Under this heading is a broad spectrum of offenses: from speeding tickets to running stop signs or red lights, and illegal U-Turns. By reclassifying these offenses as infractions, individuals can avoid potential consequences and more severe ones also associated with misdemeanor convictions.

  • Petty Theft

Petty theft, which involves stealing low-value items, is another category of offense that can be reclassified under Section 17(d).

Some common examples include shoplifting small merchandise. By taking advantage of the option provided, people charged can escape from these consequences and have a misdemeanor charge taken off their records, like jail time, state prison, or a permanent criminal record.

  • Simple Drug Possession

Under Section 17(d), simple drug possession[6], especially for small amounts, is another misdemeanor that can be reduced to an infraction.

Instead of facing potential incarceration and the lasting stain of their criminal records, individuals accused of simple drug possession have the opportunity to downgrade their offenses as a means of escape from such terrible consequences.

  • Public Intoxication

Public intoxication is an offense that could qualify for reclassification under the penal code section 17(d) of California. This commonly happens when a person ends up intoxicated in public and starts acting in a way that endangers themselves or others.

By electing to have this transgression reclassified as an infraction, those who may do so can escape the stigma and lasting disadvantages brought on by being deemed a misdemeanor offender.

  • Disorderly Conduct

Another crime that may be reduced to a mere infraction is disorderly behavior. Disorderly conduct generally means bad behavior that disrupts public peace.

By applying for reclassification, a person arrested for disorderly conduct can escape the harm done by a permanent criminal record and the lasting repercussions that come with it.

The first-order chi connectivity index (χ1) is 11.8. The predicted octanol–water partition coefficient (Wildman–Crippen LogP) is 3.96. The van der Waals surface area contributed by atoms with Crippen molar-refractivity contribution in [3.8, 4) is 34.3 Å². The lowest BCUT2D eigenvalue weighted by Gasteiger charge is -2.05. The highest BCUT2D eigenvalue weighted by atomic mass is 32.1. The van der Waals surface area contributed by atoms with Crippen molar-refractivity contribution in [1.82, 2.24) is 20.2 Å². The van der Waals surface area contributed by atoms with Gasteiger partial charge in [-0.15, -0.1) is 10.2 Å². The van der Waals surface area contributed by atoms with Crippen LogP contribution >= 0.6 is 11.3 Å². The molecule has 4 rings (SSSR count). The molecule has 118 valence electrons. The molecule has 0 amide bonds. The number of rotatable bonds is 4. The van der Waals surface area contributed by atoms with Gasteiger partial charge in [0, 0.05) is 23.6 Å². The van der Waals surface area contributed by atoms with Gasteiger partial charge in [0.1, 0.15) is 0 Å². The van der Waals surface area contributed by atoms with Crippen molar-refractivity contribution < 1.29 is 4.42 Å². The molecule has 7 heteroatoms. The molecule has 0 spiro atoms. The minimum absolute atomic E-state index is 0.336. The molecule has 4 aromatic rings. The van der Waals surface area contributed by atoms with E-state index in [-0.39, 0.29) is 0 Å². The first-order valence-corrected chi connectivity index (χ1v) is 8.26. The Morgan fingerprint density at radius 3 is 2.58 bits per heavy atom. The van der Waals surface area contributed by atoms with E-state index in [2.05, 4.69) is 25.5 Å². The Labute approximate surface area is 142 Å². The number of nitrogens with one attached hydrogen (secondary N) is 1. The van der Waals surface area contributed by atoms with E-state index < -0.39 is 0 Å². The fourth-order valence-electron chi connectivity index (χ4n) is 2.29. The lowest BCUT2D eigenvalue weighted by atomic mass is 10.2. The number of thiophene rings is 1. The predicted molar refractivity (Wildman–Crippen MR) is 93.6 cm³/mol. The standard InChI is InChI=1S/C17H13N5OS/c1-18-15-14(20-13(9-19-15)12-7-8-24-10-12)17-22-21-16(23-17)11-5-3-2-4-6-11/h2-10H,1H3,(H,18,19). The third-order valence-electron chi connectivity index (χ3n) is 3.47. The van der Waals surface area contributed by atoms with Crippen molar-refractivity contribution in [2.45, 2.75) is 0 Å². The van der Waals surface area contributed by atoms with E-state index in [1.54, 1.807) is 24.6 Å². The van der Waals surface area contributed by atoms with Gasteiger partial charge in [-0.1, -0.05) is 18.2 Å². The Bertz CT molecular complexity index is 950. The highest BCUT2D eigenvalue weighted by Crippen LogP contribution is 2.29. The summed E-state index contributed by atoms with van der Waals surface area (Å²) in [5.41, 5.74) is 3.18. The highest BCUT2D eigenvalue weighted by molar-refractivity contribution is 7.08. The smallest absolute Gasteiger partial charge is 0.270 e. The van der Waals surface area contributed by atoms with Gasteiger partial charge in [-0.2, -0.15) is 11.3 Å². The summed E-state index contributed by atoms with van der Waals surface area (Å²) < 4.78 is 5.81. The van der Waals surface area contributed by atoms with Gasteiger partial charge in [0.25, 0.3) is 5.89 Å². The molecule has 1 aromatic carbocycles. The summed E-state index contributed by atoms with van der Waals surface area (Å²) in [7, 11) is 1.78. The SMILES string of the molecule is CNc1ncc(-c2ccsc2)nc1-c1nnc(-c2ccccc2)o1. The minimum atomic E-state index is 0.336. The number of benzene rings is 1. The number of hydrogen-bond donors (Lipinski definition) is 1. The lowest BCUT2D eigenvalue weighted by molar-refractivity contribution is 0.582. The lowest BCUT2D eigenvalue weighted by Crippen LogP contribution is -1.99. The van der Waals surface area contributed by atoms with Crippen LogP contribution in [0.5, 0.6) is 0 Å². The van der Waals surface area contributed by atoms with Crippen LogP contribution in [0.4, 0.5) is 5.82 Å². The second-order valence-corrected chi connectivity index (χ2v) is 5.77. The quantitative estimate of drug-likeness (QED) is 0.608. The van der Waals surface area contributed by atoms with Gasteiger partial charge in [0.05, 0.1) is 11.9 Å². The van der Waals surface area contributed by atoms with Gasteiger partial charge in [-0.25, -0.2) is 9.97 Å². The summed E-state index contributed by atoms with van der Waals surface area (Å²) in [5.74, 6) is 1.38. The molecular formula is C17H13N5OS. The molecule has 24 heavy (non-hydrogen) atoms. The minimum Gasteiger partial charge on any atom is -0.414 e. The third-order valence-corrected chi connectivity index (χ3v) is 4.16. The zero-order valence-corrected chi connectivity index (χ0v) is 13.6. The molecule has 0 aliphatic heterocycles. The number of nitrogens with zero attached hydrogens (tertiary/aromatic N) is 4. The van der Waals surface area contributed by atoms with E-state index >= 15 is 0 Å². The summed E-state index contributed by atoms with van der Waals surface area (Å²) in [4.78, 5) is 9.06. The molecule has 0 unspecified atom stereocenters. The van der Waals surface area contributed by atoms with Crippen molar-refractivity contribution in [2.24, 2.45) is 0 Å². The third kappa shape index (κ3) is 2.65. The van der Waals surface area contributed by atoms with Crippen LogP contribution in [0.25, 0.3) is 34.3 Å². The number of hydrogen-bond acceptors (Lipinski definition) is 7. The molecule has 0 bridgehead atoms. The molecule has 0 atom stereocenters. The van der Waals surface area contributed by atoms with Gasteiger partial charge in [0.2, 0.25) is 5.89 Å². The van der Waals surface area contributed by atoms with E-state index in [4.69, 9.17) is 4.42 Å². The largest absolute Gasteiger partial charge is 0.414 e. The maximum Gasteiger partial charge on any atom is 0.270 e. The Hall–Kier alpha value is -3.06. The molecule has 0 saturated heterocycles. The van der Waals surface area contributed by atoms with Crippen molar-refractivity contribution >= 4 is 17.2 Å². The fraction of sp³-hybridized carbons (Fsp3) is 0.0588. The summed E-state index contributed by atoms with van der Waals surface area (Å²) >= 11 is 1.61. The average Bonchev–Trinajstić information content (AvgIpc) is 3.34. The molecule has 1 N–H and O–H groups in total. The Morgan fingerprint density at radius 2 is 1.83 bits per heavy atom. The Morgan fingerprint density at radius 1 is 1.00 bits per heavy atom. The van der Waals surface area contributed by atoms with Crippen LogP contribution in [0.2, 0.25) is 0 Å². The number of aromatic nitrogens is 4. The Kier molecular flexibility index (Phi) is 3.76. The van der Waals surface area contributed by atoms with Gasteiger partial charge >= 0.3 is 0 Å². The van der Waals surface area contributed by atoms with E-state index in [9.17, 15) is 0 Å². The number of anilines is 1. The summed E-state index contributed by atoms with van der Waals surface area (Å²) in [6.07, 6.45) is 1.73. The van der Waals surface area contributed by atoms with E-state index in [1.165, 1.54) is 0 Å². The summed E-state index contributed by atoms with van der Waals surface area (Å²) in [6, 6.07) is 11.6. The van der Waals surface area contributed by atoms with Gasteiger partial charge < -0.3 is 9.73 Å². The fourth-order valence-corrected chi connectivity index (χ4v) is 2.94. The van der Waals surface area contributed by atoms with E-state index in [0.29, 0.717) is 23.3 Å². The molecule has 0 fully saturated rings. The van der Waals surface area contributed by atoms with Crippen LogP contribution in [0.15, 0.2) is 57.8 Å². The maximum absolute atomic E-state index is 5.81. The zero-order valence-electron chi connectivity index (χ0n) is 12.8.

• Trespassing

Under Section 17(d), trespassing is replenishable to the extent allowed by law. Whether it involves entering someone’s property without permission or refusing to vacate a property after being asked to leave[7], trespassing charges can carry serious legal repercussions.

Working with a lawyer on your trespassing case to request reclassification, these are possible ways of mitigating the long-term harm that a misdemeanor conviction can cause.

  • Disturbing the Peace

If the offense of disturbing the peace falls under Section 17(d), it can be reclassified. If this offense is an infraction, it might cover behavior that unreasonably disrupts the peace of others or public spaces.

What You Need for Reclassification Under Section 17(d)(2)

If you think that your case might warrant a lower punishment under CA penal code 17 (d)(2), it is important to prepare the necessary evidence or any other proof required to support your petition.

By communicating with legal professionals who have worked in the complicated world of criminal defense practice and know California’s criminal code intimately, you can navigate the process and increase your chances of a successful reclassification.

Contact the Manshoory Law Group

If you need assistance understanding and navigating California Penal Code Section 17(d), the Manshoory Law Group is here to help. Our experienced attorneys specialize in criminal defense and have a deep understanding of the California legal system.

Contact us today to schedule a consultation and learn how we can help you protect your rights and achieve the best possible outcome for your case!


  1. Parker, D. (2024, March 7). Infraction vs Misdemeanor: What’s The Difference? | Manshoory Law. Manshoory Law Group, APC.
  2. Parker, D. (2023, December 24). Understanding misdemeanor probation in California | Manshoory Law. Manshoory Law Group, APC.
  3. 2018 Chapter 8. (2018, October 26). United States Sentencing Commission.
  4. California Penal Code 17: Classification & reclassification of crimes. (2024, March 26). Manshoory Law Group, APC.
  5. Manshoory, S. (2017, February 13). How do my prior convictions affect my current case? | Manshoory Law. Manshoory Law Group, APC.
  6. Manshoory, S. (2022, June 16). Drug Possession in California | Law, Penalties & Defenses |Manshoory Law. Manshoory Law Group, APC.
  7. Law section. (n.d.).